Can the ‘20th hijacker’ of Sept. 11 stand trial?
Mohammed al-Qahtani, detainee No. 063, was forced to wear a bra. He had a thong placed on his head. He was massaged by a female interrogator who straddled him like a lap dancer. He was told that his mother and sisters were whores. He was told that other detainees knew he was gay. He was forced to dance with a male interrogator. He was strip-searched in front of women. He was led on a leash and forced to perform dog tricks. He was doused with water. He was prevented from praying. He was forced to watch as an interrogator squatted over his Koran.
That much is known. These details were among the findings of the U.S. Army’s investigation of al-Qahtani's aggressive interrogation at Guantanamo Bay, Cuba.
But only now is a picture emerging of how the interrogation policy developed, and the battle that law enforcement agents waged, inside Guantanamo and in the offices of the Pentagon, against harsh treatment of al-Qahtani and other detainees by military intelligence interrogators.
In interviews with MSNBC.com — the first time they have spoken publicly — former senior law enforcement agents described their attempts to stop the abusive interrogations. The agents of the Pentagon's Criminal Investigation Task Force, working to build legal cases against suspected terrorists, said they objected to coercive tactics used by a separate team of intelligence interrogators soon after Guantanamo's prison camp opened in early 2002. They ultimately carried their battle up to the office of Secretary of Defense Donald H. Rumsfeld, who approved the more aggressive techniques to be used on al-Qahtani and others.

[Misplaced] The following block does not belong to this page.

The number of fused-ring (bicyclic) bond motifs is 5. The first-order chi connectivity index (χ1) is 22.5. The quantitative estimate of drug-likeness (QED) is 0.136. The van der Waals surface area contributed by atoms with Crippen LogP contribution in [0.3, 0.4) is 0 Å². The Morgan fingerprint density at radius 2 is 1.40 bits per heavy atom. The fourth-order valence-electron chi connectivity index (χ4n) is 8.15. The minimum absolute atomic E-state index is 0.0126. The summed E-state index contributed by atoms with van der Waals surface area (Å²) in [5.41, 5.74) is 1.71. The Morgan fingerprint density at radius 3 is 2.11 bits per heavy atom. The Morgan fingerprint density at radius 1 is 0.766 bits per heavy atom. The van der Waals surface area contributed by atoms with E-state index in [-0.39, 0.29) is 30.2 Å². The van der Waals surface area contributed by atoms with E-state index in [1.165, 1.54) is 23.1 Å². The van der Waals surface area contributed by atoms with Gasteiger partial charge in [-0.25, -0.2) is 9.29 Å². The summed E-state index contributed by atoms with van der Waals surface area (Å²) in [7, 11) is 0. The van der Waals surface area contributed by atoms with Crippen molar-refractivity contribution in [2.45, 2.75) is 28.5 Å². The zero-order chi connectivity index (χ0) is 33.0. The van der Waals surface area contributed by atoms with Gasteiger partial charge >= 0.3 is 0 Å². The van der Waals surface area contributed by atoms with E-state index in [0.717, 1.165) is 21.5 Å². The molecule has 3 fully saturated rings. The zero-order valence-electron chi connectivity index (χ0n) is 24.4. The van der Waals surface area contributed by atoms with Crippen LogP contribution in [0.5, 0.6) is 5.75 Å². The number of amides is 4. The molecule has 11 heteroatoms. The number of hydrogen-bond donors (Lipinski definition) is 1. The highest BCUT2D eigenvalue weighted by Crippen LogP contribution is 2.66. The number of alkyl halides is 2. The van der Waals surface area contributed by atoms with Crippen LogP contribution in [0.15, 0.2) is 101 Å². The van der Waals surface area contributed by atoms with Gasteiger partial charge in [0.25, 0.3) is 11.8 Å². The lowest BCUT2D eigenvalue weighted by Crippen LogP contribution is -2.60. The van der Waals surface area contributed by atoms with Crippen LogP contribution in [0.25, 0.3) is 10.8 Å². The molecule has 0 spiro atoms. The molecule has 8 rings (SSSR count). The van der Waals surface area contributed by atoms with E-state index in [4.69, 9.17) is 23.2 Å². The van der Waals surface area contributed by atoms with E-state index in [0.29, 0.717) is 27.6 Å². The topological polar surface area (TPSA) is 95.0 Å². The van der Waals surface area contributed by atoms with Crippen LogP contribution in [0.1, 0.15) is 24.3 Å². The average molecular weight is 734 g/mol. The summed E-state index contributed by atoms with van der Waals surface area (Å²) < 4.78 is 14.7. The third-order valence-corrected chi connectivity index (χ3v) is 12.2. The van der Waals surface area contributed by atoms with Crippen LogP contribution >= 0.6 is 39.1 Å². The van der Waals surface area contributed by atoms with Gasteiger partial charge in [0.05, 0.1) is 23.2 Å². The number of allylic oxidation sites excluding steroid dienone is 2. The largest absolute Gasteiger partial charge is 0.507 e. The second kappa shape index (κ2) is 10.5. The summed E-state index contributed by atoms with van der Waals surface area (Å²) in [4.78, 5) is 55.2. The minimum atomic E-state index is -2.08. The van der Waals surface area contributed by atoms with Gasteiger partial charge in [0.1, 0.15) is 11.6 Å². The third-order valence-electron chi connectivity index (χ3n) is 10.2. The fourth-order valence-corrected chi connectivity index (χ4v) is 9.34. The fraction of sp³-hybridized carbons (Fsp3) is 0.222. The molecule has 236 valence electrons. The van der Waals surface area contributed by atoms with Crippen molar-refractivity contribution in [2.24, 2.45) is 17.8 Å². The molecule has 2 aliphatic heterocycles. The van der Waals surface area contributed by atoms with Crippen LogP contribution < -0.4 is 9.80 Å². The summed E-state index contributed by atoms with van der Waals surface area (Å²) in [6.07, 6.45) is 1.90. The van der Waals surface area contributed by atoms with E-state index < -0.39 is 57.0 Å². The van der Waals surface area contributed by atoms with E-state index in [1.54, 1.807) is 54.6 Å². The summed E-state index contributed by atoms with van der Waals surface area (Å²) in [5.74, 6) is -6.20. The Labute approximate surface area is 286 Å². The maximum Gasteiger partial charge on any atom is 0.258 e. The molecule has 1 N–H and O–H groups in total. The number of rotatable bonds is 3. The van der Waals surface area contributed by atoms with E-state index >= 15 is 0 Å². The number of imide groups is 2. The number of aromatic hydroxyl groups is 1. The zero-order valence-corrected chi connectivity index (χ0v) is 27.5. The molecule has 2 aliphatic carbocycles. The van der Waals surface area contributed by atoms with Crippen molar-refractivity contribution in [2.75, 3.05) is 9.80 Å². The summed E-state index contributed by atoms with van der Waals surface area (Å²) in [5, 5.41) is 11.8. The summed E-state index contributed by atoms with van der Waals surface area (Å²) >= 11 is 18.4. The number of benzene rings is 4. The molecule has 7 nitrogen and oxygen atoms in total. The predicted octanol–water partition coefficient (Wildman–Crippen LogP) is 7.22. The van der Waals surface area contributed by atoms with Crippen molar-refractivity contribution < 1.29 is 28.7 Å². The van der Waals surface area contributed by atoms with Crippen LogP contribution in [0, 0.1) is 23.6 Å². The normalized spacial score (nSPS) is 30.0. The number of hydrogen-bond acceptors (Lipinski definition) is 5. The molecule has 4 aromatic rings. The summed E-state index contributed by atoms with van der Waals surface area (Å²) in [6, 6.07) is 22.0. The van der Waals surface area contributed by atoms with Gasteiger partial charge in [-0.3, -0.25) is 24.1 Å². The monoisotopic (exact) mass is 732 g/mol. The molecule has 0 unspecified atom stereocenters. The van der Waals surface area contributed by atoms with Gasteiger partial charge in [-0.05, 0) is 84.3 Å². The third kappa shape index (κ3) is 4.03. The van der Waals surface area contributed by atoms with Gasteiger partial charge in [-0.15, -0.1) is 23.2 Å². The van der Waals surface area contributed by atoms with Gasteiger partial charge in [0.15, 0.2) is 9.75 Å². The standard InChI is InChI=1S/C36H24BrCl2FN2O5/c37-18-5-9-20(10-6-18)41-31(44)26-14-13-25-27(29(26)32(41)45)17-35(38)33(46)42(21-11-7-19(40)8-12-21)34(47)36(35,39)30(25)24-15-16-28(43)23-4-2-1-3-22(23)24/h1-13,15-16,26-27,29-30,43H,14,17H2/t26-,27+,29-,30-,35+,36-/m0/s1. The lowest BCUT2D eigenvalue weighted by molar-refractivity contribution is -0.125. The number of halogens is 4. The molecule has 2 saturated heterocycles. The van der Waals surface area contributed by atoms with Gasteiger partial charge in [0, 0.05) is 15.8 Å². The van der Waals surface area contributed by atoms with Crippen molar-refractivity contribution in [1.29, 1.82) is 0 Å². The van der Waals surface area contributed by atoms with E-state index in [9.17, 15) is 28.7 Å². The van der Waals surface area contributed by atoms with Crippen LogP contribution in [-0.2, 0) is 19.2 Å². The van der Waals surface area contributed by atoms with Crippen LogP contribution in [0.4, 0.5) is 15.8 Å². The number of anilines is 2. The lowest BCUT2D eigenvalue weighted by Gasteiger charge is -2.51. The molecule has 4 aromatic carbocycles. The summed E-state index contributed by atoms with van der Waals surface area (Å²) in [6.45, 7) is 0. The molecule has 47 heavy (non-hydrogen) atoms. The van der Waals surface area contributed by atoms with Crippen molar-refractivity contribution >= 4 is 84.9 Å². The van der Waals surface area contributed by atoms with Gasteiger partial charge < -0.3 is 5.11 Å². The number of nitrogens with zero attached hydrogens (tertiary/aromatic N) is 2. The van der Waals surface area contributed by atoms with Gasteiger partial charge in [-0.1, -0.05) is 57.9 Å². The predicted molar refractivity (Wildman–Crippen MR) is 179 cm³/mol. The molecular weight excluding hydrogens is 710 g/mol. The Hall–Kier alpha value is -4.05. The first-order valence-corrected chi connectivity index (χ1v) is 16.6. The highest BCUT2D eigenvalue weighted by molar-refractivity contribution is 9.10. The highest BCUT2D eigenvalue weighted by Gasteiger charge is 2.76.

Although they believed the abusive techniques were probably illegal, the Pentagon cops said their objection was practical. They argued that abusive interrogations were not likely to produce truthful information, either for preventing more al-Qaida attacks or prosecuting terrorists.
And they described their disappointment when military prosecutors told them not to worry about making a criminal case against al-Qahtani, the suspected "20th hijacker" of Sept. 11, because what had been done to him would prevent him from ever being put on trial.
When Gen. Geoffrey D. Miller, the U.S. Army general in charge of detainees at Guantanamo Bay, flew to Iraq on Aug. 31, 2003, to advise on operation of a little-known prison called Abu Ghraib, his plane also carried something of a stowaway.
An agent of the Pentagon’s Criminal Investigation Task Force went along to warn U.S. prison officials in Iraq that Gen. Miller’s aggressive interrogation techniques were not the only way, that there were legal and effective ways of building rapport with detainees to get them to talk.
The task force’s top cop, Mark Fallon, had sent the agent. Fallon said he feared that the Guantanamo techniques would spread.
"I wanted to tackle the general, anything to stop him from getting on that plane," Fallon said. "The best I could do was to send along a chaperone."
Gen. Miller resisted the agent, Blaine Thomas, joining his team, according to Fallon and his commander, Col. Brittain P. Mallow. He eventually relented, they said, but in Iraq he told the agent three times that he wasn't needed in meetings. So the agent made the best of his time in Iraq, meeting with the FBI.